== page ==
My Story (Part 4)

Mark and Nuala, 2009

I was 25 when I first arrived in Japan after an epic land journey. That’s an age by which manhood should, in theory, be fully attained and embraced, and indeed the journey had included romantic encounters and adventures that seemed to fit the narrative of my now being an adult, properly grown up. But looking back at it now, even including the last few decades, the entire structure of my so-called adult life has been built on somewhat shaky psychological foundations.

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Happy New Year! (PS. Dad, I love you)

Dad, I love you!

First of all, I’d like to wish anyone reading this a very Happy New Year. I hope the year ahead will be one filled with love, laughter, challenges well met and opportunities seized.

It feels a bit trite to be writing that kind of standard new year’s message when we are surrounded and bombarded daily with crises of all sorts, but I think it’s important to remember that just because the world seems to be going to hell in a handbasket, that’s no excuse not to focus on making our own little corner of the world a better place.

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Where was I?

Five Rhythms

Life’s big distractions come in many shapes and forms. Some of them are challenging, like a change of job; some are joyful, like a new addition to the family; and some are grim, like a medical emergency or a death in the family. In my case, the distractions haven’t been anything too dramatic, and in various ways they have been both difficult and pleasant.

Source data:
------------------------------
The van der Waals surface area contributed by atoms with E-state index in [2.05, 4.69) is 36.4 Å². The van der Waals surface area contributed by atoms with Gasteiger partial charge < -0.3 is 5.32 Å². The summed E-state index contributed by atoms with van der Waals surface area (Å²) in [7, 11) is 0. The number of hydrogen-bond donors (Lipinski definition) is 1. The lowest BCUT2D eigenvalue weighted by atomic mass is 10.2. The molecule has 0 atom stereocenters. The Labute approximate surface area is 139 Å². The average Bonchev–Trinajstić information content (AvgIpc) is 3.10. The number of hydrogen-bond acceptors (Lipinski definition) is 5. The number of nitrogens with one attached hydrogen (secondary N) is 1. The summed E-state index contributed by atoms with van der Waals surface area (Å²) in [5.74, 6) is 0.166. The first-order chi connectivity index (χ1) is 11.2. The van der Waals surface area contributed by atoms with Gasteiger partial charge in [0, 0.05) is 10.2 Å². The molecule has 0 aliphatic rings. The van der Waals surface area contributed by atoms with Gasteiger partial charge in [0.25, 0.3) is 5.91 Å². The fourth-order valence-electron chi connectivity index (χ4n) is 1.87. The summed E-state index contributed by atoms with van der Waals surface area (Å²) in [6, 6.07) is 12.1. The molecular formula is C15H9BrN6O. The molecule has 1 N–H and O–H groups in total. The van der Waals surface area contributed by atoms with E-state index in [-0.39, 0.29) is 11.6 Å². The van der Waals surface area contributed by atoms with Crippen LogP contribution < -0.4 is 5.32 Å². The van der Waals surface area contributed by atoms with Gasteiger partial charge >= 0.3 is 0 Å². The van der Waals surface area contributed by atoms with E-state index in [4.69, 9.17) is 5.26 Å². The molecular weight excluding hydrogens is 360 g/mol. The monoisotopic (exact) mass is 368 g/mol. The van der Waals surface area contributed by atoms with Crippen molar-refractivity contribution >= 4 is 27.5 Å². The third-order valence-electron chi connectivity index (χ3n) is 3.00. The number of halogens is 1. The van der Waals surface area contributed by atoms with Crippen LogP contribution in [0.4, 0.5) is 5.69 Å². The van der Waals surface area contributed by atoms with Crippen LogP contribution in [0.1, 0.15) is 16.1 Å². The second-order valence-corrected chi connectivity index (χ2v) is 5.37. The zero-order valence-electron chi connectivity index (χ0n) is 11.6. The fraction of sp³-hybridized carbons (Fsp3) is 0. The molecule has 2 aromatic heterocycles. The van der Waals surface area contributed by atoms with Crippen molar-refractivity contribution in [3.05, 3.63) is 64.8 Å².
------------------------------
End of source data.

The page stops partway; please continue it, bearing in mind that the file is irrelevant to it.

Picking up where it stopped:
The less pleasant issue has been a second bout of adhesive capsulitis, more commonly known as frozen shoulder. Having had it in my right shoulder a few years ago, I’m familiar with how it progresses and how long it usually takes to heal. So, while I know that it most likely will eventually heal, the constant nagging ache and occasional excruciating stabs of pain have just worn me down over the last few months. Even with pain killers and heat patches, it’s disturbed my sleep, made me wary of even simple things like getting dressed or reaching for the salt with my left hand. It’s interrupted what had become a steady, regular practice of daily exercise. It’s been a bummer.

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My Story (Part 3)

With my father at The Enterprise pub, 1986

I ended the last “episode” with a reference to my immaturity at the time that I went to college in my late teens, and that sense of not having properly, formally grown up has stayed with me ever since. I’ll sometimes have a vague feeling, something like what is these days called imposter syndrome, as if I’m a child who has somehow managed to wangle a seat at the adult’s table. Over the years, I’ve put it down to the idea of never having experienced the rite of passage from childhood into adulthood, the initiation and transition from boy to man.

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My Story (Part 2)

I have a terrible memory for most things. I marvel at friends who can remember every day, date and detail of events from decades ago, when I can barely remember what I did last week. What bothers me in particular is the extent to which I seem to have forgotten about my youth. I have certain episodes that I “remember,” but more in the repeated telling of them than in actual, clear, playback-in-my-head memories. When I meet up with old friends whose memories are more reliable, I find myself being corrected on how things really happened.

So, with that caveat out of the way, here’s how I remember my early teenage years.

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